Discuss. Decide. Then write down your values. 

If you are using single words to describe your values, I’ve found it’s helpful to customize these words. If a word like “reliability” stands out to you, ask yourself why. For each value word, ensure you can explain how your brand upholds it. It may be helpful to include a brief explanation after each value word.

For example, Coca-Cola defines their brand values, by adding a short phrase to each one:

  • Leadership: The courage to shape a better future.
  • Collaboration: Leverage collective genius.
  • Integrity: Be real
  • Accountability: If it is to be, it’s up to me.
  • Passion: Committed in heart and mind.
  • Diversity: As inclusive as our brands.
  • Quality: What we do, we do well.

Your values should:

  • Connect with the services you offer and
  • Connect a higher purpose (i.e. your purpose statement (why)). 

For example, if your core values are centered on innovation, you will want to frame your services as pushing boundaries and explain how that helps your users innovate. 

Thinking about larger and more diverse legal teams I was inspired by Volvo’s approach. Volvo’s mission statement is “Driving prosperity through transport and infrastructure solutions.” Pushing forward and prosperity are core values for the company, which they’ve tied to their services.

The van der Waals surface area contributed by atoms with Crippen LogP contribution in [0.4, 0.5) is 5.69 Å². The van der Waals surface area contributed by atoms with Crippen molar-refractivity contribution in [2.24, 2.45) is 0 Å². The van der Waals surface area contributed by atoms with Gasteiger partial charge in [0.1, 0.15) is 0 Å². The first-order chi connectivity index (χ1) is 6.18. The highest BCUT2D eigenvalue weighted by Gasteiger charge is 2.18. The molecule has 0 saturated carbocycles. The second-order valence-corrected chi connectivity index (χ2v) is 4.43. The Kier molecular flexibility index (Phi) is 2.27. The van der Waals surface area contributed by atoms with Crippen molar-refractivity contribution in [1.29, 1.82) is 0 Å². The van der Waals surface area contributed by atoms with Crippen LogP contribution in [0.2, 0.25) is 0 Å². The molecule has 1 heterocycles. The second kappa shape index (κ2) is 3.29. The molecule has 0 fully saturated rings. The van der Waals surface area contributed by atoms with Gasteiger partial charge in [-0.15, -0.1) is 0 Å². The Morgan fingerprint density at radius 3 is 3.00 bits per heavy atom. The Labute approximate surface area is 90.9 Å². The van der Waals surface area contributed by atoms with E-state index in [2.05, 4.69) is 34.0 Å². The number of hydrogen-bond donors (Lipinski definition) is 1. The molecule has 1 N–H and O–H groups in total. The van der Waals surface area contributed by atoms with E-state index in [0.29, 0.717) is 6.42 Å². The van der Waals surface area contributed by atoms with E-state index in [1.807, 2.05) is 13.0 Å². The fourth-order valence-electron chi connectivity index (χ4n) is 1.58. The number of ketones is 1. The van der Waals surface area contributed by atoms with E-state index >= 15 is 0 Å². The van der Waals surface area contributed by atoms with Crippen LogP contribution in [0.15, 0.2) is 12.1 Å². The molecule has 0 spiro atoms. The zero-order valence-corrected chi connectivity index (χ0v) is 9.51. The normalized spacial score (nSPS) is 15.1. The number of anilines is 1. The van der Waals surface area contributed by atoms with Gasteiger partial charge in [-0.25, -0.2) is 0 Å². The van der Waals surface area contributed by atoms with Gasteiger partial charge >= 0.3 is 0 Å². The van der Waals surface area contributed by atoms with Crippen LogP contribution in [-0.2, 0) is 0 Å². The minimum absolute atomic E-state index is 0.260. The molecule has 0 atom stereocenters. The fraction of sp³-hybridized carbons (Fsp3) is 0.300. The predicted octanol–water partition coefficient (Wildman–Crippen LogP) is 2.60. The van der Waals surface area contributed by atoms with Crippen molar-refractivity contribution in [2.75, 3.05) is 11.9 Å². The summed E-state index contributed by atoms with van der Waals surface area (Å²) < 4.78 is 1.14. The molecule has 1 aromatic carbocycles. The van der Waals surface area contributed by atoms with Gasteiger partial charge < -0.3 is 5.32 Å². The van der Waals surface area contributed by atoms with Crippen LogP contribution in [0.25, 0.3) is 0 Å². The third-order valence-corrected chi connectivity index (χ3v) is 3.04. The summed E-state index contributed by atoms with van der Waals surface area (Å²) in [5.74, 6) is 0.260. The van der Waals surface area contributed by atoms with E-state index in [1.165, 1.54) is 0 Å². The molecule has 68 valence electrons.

Given their wide array of services, they’ve further broken it down to “making modern life possible” with the following sub-categories: 

  • On the road: Our products help ensure that people have food on the table and roads to drive on.
  • In the city: Our products are part of the daily life. They take people to work, collect rubbish and generate power. Volvo Group is developing tomorrow’s public transport solutions.
  • Off road: We contribute to the extraction of some of the world’s most important raw materials. Volvo Group’s engines, machines and vehicles can be found at mining and construction sites and in the middle of forests.
  • At sea: Whether you are at work on a ship, on holiday in your pleasure boat or need urgent help from the sea rescue services. 

You can see how their values run through these sub-categories. I raise this example because it may be useful to develop unique value statements for each team or department within legal. For example, the legal team supporting sales will be much more focused on revenue and speed than the compliance team. Each team’s value statement should roll up and support the purpose statement for the legal organization.